Batman and Joker. Two comic book characters that go together like peanut butter and … what’s something that really disagrees with peanut butter because it’s actually similar to it in a Freudian sort of way?
These two have been at the center of several iconic comic book stories with their most recent classic, “Endgame” by Scott Snyder and Greg Capullo, concluding this week in Batman #40. In honor of this complex yet entertaining character dynamic, and the Clown Prince of Crime's 75th anniversary this month, ComicBook.com runs through the five most influential Batman/Joker comic book stories of all time. These arcs not only pack a significant influence on Batman's universe, but the comic book industry as a whole.
5. Arkham Asylum: A Serious House on Serious Earth
While many Batman comics have attempted to explore the Caped Crusader’s psychology, Arkham Asylum is arguably the most insightful. With the Joker's ever-looming presence inside the famed madhouse, Arkham Asylum brought Batman's very sanity into serious question. Through the Joker, writer Grant Morrison raises the idea that perhaps Batman is most comfortable inside the asylum while his existence in the “outside world” is more like a prison. Dave McKean’s beautiful but unnerving artwork, which includes a host of surreal, Salvador Dali-ish imagery, further sells Batman's disorienting experience inside Arkham.
Interestingly, this iconic Batman story almost didn't make it onto bookshelves. Coming on the heels of the massively successful Batman film in 1989, DC was looking to flood the market with as much Batman product as possible. However, when Morrison put forward this rather heavy tale, filled with obscure literary references and off-beat psychological horror, DC’s editorial department was reportedly disinterested in publishing the graphic novel. Fortunately, the comic saw the light of day and is revered by many as one of the best Batman stories ever.
Beyond the comic-verse, Arkham Asylum also inspired an entire franchise of critically-lauded video games. Considering how awful most comic book video games adaptations had been prior to Arkham Asylum, that’s a pretty impressive feat.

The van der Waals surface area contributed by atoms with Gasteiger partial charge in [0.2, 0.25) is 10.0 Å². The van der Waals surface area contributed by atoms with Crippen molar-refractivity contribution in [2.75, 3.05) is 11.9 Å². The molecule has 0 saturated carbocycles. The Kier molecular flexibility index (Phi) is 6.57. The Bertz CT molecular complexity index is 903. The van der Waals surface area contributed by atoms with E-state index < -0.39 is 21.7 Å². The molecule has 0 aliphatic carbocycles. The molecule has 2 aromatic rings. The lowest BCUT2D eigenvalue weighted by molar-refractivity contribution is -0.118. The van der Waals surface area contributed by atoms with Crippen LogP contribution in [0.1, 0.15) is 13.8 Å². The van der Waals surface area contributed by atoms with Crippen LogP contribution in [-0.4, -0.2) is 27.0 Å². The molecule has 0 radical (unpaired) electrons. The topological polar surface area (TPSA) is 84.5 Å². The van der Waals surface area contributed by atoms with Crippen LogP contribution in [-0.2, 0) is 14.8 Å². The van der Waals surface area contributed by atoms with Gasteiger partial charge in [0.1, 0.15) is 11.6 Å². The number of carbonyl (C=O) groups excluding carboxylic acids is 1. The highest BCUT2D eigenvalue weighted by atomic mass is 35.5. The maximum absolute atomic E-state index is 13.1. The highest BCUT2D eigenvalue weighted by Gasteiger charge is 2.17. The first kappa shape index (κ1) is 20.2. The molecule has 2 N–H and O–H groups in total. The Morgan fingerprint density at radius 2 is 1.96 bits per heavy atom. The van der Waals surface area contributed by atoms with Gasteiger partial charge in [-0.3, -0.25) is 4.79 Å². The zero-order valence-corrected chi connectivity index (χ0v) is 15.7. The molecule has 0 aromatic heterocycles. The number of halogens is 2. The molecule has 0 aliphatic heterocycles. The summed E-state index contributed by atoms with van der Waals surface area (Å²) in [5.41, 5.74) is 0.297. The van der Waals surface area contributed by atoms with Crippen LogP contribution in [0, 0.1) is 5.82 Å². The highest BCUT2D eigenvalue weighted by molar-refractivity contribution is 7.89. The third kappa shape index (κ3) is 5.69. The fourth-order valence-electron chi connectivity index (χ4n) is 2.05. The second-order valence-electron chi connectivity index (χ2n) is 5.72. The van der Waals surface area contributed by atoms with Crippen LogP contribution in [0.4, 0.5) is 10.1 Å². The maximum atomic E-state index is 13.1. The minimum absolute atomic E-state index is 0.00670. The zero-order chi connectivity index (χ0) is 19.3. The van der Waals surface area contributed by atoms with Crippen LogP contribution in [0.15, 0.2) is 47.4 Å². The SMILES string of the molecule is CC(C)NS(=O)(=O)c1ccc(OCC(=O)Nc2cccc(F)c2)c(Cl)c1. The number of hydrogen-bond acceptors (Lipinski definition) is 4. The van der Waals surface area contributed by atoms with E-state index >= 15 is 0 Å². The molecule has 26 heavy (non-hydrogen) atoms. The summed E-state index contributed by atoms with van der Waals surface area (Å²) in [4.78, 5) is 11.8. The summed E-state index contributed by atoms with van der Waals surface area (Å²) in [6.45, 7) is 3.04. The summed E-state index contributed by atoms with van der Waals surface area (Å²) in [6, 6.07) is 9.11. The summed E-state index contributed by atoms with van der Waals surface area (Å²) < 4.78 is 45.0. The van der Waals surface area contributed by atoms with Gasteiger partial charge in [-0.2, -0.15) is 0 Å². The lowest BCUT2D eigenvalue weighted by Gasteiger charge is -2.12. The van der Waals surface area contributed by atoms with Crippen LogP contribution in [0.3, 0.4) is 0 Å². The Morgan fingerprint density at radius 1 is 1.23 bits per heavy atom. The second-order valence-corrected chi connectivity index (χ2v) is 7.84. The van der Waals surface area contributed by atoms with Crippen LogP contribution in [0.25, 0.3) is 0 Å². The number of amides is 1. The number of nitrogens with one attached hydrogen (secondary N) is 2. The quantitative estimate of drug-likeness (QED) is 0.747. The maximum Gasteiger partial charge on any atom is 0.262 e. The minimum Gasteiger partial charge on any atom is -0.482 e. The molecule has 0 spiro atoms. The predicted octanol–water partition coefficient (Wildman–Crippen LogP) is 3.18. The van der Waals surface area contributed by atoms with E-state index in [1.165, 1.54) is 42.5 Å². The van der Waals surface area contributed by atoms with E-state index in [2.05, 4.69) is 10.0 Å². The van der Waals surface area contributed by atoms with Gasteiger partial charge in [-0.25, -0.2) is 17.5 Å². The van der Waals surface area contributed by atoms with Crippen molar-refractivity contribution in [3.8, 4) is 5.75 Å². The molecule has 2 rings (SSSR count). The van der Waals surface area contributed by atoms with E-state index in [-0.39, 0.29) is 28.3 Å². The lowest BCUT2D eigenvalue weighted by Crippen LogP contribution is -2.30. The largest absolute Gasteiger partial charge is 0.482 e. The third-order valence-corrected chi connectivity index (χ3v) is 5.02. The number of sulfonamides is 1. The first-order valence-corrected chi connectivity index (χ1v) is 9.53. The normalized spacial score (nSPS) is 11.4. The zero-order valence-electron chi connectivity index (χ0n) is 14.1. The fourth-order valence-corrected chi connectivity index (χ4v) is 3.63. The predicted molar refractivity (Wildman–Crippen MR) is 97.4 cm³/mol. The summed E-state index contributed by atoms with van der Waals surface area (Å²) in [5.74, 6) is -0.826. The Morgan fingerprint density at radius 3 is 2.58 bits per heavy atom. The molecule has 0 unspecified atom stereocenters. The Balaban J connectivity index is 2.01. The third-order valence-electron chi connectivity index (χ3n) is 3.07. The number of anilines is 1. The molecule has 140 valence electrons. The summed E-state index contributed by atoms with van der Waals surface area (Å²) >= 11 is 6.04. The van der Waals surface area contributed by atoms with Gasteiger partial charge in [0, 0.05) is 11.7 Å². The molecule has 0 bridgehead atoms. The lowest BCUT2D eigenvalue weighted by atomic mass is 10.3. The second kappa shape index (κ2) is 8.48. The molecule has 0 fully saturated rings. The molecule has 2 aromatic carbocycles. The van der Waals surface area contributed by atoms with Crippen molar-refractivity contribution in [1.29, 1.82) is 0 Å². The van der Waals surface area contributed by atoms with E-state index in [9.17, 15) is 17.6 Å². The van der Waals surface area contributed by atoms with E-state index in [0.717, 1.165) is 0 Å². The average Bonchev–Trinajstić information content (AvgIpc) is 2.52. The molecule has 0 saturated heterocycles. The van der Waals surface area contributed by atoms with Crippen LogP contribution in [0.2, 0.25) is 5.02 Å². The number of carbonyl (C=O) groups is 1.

4. “Joker’s Five Way Revenge” (Batman #251)
The story that cemented the Joker as Batman’s deadliest villain. Prior to this Denny O’Neil and Neil Adams classic, the Joker had lost his bite (thanks in large part to his campy depiction in the Bam-Pow-tastic 60s Batman television series) and actually disappeared from the comics for nearly five years. So, O’Neil and Adams reintroduced the character by honoring his Golden Age roots (more on that in a bit), ditching the cheap yuks, and highlighting the sociopathic menace that has defined the character ever since.
“Five Way Revenge” depicts the Joker as an unpredictable terrorist, willing to murder his supposed allies in some twisted sense of vengeance. As if the story and the Joker’s characterization weren’t enough, this issue might mark the pinnacle of Adams’s pencil-work on Batman. The iconic artist brings it on every single page, creating a number of famous panels, including the opening splash page of a maniacally laughing Joker that's seared into our collective memory and a full-page spread later that shows Batman leaping into action (the latter image has been used as promotional image for Batman and other random comic book conventions and shows for years).
3. “The Joker” (Batman #1)